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EU Offshore Directive Update – Key Points For The New Safety Case

EU Offshore Directive Update – Key Points For The New Safety Case

Ashok Rebello

At two industry briefing sessions this week the Health & Safety Executive (HSE) and Department for Energy & Climate Change (DECC) provided the first insight into how the post July 2015 regime might look. We now know what the new Competent Authority will look like and how the complicated transitional arrangements are expected to work in practice.

Competent Authority

Many had expected that the regulatory and enforcement functions of DECC would transfer to HSE. However it is intended that the Competent Authority will be a partnership between HSE and DECC based on a memorandum of understanding defining the areas that they will oversee together, with each party bringing their own expertise. The day to day functions of the Competent Authority will be delivered by DECC OGED and the HSE’s Energy Division. However there will be a single regulatory face, with a single set of processes and procedures and a single enforcement model for matters covered by the Directive. This will be achieved, in part, by a single portal through which submissions and notifications can be made (although it is anticipated that this portal will not be operational until some time after July 2015).

There will be a single intervention plan for each duty holder covering all planned inspection activities by the Competent Authority. Offshore inspections will be presumed to be joint DECC/HSE whenever appropriate and investigations will be coordinated between DECC and HSE with a lead partner.
The independence of DECC OGED is to be assured through changes to the Licensing regime in accordance with the proposals outlined in the Wood Review.

Transitional arrangements

The main legislative changes are to be effected by repealing of the Offshore Installations (Safety Case) Regulations 2005 and replacing them with the new expanded regulations (the Offshore Installations (Safety Case) Regulations 2015) incorporating the requirements of the Directive.

The 2015 Regulations are expected to be brought into force on 19 July 2015. New installations will require to comply with the new regulations immediately. Existing installations can rely on the transitional provisions. For existing non-production installations the updated Safety Case must be approved by 19 July 2016 or the date of the next thorough review whichever is earlier. Existing production installations undertaking well operations are also required to meet this deadline. For other existing production installations, the updated Safety Case must be approved by 19 July 2018 or the date of the next thorough review, again whichever is earlier. What this means in practice is that a significant number of installations may require to submit a new Safety Case earlier than the 2016 or 2018 deadlines. HSE have suggested that Duty Holders will require to “book a slot” in advance of the due date in order to ensure that their new Safety Case can be accepted in time. In some cases, where a large number of Safety Cases will fall due around the same time the submission date may require to be far in advance of the thorough review deadline.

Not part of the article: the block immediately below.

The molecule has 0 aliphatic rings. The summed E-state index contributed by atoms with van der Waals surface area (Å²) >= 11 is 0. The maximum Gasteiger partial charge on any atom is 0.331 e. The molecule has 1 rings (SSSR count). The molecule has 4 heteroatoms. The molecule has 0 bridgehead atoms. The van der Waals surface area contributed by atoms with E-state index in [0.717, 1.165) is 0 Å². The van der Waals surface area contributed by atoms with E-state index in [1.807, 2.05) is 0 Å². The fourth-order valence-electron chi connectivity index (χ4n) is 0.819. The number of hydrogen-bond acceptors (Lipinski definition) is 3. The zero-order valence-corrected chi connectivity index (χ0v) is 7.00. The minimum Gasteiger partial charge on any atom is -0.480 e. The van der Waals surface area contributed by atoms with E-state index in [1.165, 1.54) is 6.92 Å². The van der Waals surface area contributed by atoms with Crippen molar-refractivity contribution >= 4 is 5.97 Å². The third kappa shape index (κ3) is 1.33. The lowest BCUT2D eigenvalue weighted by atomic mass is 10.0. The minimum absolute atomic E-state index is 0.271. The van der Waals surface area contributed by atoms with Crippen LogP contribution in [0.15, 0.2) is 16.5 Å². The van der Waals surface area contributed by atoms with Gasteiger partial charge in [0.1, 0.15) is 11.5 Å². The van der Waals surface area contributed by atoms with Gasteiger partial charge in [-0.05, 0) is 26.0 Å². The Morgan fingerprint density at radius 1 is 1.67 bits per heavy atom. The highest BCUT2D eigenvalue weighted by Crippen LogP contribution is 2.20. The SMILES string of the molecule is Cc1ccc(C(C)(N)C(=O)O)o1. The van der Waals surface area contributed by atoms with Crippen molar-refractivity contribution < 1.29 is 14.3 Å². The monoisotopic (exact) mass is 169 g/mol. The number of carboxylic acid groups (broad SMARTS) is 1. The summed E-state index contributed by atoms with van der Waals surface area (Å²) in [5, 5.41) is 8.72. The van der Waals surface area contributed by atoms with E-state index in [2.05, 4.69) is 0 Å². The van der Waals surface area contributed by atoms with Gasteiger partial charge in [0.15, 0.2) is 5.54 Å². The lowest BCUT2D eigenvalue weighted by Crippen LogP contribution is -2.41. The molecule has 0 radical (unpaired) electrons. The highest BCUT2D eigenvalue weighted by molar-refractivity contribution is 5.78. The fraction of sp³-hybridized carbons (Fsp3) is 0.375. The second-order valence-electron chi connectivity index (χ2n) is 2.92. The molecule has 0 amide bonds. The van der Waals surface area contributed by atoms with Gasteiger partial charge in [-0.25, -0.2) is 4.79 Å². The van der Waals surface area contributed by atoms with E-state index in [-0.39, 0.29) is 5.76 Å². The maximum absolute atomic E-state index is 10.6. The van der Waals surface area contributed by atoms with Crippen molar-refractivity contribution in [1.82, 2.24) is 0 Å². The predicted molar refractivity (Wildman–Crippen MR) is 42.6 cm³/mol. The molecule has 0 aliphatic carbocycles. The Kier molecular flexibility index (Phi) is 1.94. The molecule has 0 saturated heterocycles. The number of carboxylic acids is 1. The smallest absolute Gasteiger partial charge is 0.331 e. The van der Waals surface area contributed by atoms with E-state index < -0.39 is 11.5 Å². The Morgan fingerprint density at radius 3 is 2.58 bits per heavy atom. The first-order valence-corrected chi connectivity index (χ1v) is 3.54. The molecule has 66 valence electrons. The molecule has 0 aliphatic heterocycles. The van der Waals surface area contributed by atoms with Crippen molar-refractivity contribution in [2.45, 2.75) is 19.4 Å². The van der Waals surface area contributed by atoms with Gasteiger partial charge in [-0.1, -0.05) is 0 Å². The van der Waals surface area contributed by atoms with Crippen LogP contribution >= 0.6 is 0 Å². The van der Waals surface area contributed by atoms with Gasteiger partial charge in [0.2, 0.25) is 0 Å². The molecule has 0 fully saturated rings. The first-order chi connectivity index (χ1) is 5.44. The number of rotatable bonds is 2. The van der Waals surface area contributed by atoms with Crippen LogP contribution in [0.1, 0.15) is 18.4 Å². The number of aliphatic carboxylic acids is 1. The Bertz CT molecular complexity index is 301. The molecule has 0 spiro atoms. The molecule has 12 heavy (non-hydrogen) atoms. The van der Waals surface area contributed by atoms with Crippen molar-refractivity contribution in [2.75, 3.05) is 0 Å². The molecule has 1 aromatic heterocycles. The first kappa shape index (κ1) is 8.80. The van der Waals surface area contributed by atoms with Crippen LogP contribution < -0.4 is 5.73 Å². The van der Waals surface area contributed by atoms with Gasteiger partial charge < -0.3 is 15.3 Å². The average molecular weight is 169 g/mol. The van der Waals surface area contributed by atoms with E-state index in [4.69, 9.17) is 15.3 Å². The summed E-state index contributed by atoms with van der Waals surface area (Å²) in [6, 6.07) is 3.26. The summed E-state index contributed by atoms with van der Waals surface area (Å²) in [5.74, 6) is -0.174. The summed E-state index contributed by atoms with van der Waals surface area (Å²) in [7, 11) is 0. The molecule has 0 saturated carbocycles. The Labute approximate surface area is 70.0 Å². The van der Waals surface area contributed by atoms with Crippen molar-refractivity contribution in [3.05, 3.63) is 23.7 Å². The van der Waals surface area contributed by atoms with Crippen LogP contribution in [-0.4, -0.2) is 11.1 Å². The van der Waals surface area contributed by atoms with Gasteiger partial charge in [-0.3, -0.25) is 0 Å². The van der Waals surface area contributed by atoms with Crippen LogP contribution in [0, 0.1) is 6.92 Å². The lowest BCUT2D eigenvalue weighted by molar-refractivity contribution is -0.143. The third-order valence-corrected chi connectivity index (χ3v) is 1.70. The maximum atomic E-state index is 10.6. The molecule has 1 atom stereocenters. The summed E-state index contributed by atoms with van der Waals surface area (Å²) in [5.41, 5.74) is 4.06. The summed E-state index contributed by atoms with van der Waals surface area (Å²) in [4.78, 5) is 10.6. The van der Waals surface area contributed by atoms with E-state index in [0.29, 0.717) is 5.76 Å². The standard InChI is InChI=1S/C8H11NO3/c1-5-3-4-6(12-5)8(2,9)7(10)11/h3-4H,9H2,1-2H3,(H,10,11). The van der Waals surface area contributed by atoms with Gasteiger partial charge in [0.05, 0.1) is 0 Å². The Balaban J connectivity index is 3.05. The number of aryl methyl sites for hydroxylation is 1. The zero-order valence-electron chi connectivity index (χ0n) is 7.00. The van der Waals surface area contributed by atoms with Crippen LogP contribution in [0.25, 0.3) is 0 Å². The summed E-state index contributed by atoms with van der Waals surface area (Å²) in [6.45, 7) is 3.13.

Major Environmental Incidents

The requirement to include environmental incidents in the new Safety Case had been seen as a significant change. However the Directive restricts itself to major environmental incidents resulting from accidents  with significant potential to cause fatality or serious personal injury. Therefore if the incident only has potential to cause an environmental release but does not pose a risk to personnel it does not require to be covered by the updated Safety Case no matter how major the release.

This demarcation between environmental issues that do not affect safety and those that do is also reflected in the additional requirements for the verification scheme. The verification scheme will need to cover safety and environmental critical elements but not those which are purely related to pollution prevention, such measures in relation to produced water.

There is still much work to be done before the new requirements are likely to be available in final form and a period of formal consultation with the industry will begin in the summer. Full details of the timetable for implementation can be found at http://www.hse.gov.uk/offshore/directive.htm

If you have any queries about the EU Offshore Directive and how this will affect you the HSE Team at Burness Paull are here to help - just give us a call.

Ashok Rebello
Solicitor

LChalmers